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Where We Journal

A series of our inner thoughts, emotions, experiences, encounters, & observations, as we interact with the people of the world

 

The Masses

Jenny & Adam

JAIPUR, India // India is by far one of our toughest back packing countries thus far. Interacting with the masses is overwhelming. Delhi has 10 million people in it and the “small” outskirt city of Jaipur has 3 million. A “small" city for India is the same as a large city in the US, like Chicago. There are literally masses of people in India. 

Poverty, garbage, and filth litters every street you turn down. We watched hundreds of men and boys defecating on the side of the railway tracks on our morning train ride from Delhi to Jaipur. Bums out, balls out, squatting for all to see. The shanty towns built of cardboard scraps line the track for what feels like eternity. I’ve noticed observing from a car, tuk tuk, or train window is easier for me but walking the streets shoulder to shoulder with the poverty is physically tough. Its tough on the nose, eyes, and nerves. Its emotionally draining as you want to help but its too much to comprehend. Walking over piles of cow dung from the roaming cattle. Avoiding the beggars and hawkers constantly tracking you down. 

The beauty of the Taj Mahal and Pink City Palaces is in such drastic contrast with the poverty we see. I find people watching in restaurants, museums, and inside historical landmarks to be the easiest way for me to interact. The local people visiting the museum are like our own little museum in a museum. We sit on a  bench and watch the bright sarongs and turbans go by, observing at ease children and mothers and elderly interacting. Several people ask to take selfies with us for some odd reason and in these settings we are more apt to do it and take some ourselves as well. 

Though the masses are still overwhelming we have had some priceless one on one interactions with our tour guide at the Taj and with our hosts at our Jaipur homestay. Hassan, our “free” Taj Mahal guide that was included with our 3 hour car ride to Agra was quiet, calm, and caring. He protected us from hawkers, showed us all the correct lines to get in, and where to get our complimentary shoe covers and water bottle with entry ticket. He told us the history and engaged us of stories of the time. He pointed out tiny details we would have missed and leisurely walked us around the entire grounds. He took our pictures and told us about his 2 year old daughter and his arranged marriage to his wife. He was exactly the same age as us and was married the exact same year and month as us as well. It was interesting to see the parallels and differences of a peer in a foreign country. He was intrigued by our story of love based marriage and our desire to constantly take “jumping” pictures around the Taj Mahal.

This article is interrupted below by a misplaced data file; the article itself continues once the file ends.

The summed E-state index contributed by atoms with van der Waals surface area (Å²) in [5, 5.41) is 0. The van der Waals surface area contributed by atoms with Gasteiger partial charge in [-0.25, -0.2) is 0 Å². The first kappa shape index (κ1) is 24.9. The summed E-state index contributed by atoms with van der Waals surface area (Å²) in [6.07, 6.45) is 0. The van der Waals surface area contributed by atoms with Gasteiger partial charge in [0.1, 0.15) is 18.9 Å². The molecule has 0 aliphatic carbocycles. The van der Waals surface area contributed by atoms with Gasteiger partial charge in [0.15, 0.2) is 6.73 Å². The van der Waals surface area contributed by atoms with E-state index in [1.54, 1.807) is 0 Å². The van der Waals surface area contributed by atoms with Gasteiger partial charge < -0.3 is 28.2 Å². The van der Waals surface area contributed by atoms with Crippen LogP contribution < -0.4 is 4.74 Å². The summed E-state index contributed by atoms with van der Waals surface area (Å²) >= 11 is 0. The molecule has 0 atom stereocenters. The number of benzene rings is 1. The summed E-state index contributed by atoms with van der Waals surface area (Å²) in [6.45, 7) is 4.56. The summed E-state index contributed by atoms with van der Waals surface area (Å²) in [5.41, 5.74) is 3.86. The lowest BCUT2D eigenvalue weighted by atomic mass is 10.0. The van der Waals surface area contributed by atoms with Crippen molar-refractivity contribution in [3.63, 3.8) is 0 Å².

Our hosts at our Jaipur homestay have only been housing guests for 4 months but they have amazing reviews on AirBnB and Agoda already. The wife has a yoga studio in the home and you can join her class every morning at 7 AM that focuses on pranayama breathing. She has 3 middle aged women who are always in attendance and they welcome you into their class with open hearts. She ran us through the most detailed version of sun salutation I have ever done and I enjoyed the focus on feeling the effects of each pose after we did them. We also sat with the husband last night and watched a cricket match between the West Indies and India that was ironically being played in Ft. Lauderdale, Florida. He sat with us for hours teaching us about the game: overs, bowling, batting, wickets, runs, and strategy. I honestly found it more exciting than baseball though I was told later this was one of the most unique games ever played as both teams rarely score over 200 and you never lose a match by 1 run. These moments talking about his sons wedding and hearing about his own prearranged marriage during the commercials are what give India its bright color to me. The masses are tough but if you take them one person at a time they are warm and beautiful people.